Gov. Chris Christie said today he has made up his mind on two Supreme Court nominees and plans to announce the names soon.
The governor said he will announce the names of the nominees for both open seats together.
Asked whether the nominees were the result of an agreement with Senate President Steve Sweeney, who controls the advice and consent of the nominees, Christie said he wouldn't go that far.
"I wouldn't want to say that," he said. "Certainly he's been fully informed of the direction I'd like to move. He knows we've been working together so that he is fully informed of the people I've been considering."
The governor's first nominee, Anne Patterson, was sworn in in September, replacing Justice Roberto Rivera-Soto. The seat vacated by Justice John Wallace when Christie refused to re-nominate the court's only black justice remains vacant as does another seat left open with the retirement of Justice Virginia Long.
Two nominees for the vacant spots were shot down by the Democratic-controlled Senate Judiciary Committee earlier this year, leading Christie to accuse the Democrats of playing politics with the court. Democrats have countered that the governor is hoping to secure a court that will rule in line with his beliefs.
This afternoon, PolitickerNJ will be posting the results of our exclusive poll of Republican primary voters in CD3.Read More >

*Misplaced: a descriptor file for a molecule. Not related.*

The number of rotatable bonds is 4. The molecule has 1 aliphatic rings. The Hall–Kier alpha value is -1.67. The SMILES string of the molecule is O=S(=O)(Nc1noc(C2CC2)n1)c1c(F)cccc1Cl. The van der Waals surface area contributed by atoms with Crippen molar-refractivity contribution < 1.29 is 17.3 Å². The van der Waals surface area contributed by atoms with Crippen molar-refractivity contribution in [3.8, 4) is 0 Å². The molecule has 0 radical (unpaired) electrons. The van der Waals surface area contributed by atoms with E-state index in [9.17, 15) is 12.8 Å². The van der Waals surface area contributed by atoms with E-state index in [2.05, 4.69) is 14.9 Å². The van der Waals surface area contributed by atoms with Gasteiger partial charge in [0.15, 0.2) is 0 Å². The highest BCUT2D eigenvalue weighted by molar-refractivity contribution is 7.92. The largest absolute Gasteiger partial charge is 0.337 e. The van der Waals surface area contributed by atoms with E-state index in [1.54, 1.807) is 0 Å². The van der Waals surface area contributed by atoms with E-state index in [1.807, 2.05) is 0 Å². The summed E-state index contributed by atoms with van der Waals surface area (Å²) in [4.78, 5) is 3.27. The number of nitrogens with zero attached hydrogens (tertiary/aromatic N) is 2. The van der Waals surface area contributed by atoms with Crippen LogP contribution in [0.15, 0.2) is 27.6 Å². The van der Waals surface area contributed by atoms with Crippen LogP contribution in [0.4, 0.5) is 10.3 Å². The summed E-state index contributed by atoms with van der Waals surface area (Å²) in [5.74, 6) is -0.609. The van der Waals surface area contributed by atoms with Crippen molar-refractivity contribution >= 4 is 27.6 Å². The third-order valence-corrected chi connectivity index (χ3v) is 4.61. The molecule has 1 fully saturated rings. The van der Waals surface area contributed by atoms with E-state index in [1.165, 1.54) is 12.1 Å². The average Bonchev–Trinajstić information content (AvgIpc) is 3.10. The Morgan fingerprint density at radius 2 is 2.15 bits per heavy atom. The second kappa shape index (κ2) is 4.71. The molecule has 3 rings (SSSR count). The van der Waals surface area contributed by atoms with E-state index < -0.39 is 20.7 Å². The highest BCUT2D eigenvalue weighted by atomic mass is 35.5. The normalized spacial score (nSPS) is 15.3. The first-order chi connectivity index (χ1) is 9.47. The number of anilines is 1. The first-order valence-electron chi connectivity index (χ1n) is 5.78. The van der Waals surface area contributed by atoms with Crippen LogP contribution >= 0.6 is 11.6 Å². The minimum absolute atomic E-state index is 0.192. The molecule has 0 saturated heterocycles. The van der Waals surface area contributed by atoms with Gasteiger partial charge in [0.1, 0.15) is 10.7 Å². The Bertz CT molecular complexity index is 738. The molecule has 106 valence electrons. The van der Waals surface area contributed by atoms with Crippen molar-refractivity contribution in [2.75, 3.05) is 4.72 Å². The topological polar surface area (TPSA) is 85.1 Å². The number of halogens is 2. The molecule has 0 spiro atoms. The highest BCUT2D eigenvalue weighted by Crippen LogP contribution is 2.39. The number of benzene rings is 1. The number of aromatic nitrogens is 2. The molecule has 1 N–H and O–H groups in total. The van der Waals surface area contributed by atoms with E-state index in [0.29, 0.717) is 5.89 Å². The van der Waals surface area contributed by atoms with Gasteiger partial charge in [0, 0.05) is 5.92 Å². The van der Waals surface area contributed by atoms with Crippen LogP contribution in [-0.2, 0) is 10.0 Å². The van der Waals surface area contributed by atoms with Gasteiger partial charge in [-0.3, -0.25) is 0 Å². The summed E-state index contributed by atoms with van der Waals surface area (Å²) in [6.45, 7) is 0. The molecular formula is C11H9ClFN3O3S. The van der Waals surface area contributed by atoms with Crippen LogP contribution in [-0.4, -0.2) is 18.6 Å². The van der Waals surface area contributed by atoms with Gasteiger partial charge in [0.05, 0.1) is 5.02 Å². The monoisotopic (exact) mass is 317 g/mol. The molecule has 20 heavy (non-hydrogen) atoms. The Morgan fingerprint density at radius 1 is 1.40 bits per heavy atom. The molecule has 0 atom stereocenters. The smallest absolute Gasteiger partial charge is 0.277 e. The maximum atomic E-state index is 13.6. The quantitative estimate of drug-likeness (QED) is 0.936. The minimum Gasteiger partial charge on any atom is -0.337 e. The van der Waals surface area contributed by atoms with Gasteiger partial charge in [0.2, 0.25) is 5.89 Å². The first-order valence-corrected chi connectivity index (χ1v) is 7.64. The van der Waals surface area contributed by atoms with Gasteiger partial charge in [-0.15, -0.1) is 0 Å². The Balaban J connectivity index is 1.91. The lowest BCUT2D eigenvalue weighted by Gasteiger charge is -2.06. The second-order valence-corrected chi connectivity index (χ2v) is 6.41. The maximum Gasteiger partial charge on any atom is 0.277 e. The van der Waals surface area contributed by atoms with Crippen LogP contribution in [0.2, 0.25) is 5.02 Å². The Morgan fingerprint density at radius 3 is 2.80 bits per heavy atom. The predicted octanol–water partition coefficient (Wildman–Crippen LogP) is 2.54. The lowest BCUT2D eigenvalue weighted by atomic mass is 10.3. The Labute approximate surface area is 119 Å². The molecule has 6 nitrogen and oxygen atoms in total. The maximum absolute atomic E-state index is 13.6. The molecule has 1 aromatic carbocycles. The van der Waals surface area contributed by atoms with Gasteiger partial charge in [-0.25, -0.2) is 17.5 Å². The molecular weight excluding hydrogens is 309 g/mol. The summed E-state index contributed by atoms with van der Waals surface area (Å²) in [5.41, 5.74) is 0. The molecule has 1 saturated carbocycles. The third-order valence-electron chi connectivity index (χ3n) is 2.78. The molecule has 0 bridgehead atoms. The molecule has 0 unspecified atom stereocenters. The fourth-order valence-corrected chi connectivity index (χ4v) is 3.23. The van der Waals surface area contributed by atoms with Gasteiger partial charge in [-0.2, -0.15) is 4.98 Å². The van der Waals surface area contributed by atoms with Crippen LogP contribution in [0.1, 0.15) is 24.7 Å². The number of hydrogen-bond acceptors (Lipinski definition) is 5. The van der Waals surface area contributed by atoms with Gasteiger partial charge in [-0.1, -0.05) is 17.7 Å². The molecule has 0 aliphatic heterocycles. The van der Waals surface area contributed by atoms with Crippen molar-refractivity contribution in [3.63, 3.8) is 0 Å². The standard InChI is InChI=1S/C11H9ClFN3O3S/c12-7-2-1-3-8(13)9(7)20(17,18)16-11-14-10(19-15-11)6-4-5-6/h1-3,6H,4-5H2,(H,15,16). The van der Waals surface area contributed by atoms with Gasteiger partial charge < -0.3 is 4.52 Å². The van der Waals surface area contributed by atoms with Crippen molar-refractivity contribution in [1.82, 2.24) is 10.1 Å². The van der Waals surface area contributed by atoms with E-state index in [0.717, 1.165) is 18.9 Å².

Days Since Last Christie Press Conference (Jan. 9)
FDU Poll: Christie plummets 20 points Gov. Chris Christie's job approval took a 20 point drop in three plus months, according to this morning's Fairleigh Dickinson University PublicMind Poll. Christie’s post Bridgegate job approval rating stands at 41% (with 44% who disapprove), down from 61% last November. Currently about...
BY JEFF BRINDLE Anytime now, the U.S. Supreme Court will render a decision in McCutcheon v. FEC. And while reformists may not like it, the high court is likely to allow national parties to raise far more money. That could strengthen them... Read More >
“Unfortunately for the governor, the investigation appears to be turning him into a more polarizing figure. As recently as late last year, his approval numbers were consistently bigger than his disapproves - by a pretty big margin - and more voters liked everything about him than disliked everything about him. One of the defining characteristics of the governor that makes him a nationally sought after Republican is his widespread appeal in a Democratic state. Bridgegate continues to erode that asset.” - FDU Poll Director Krista Jenkins.- PolitickerNJ.com
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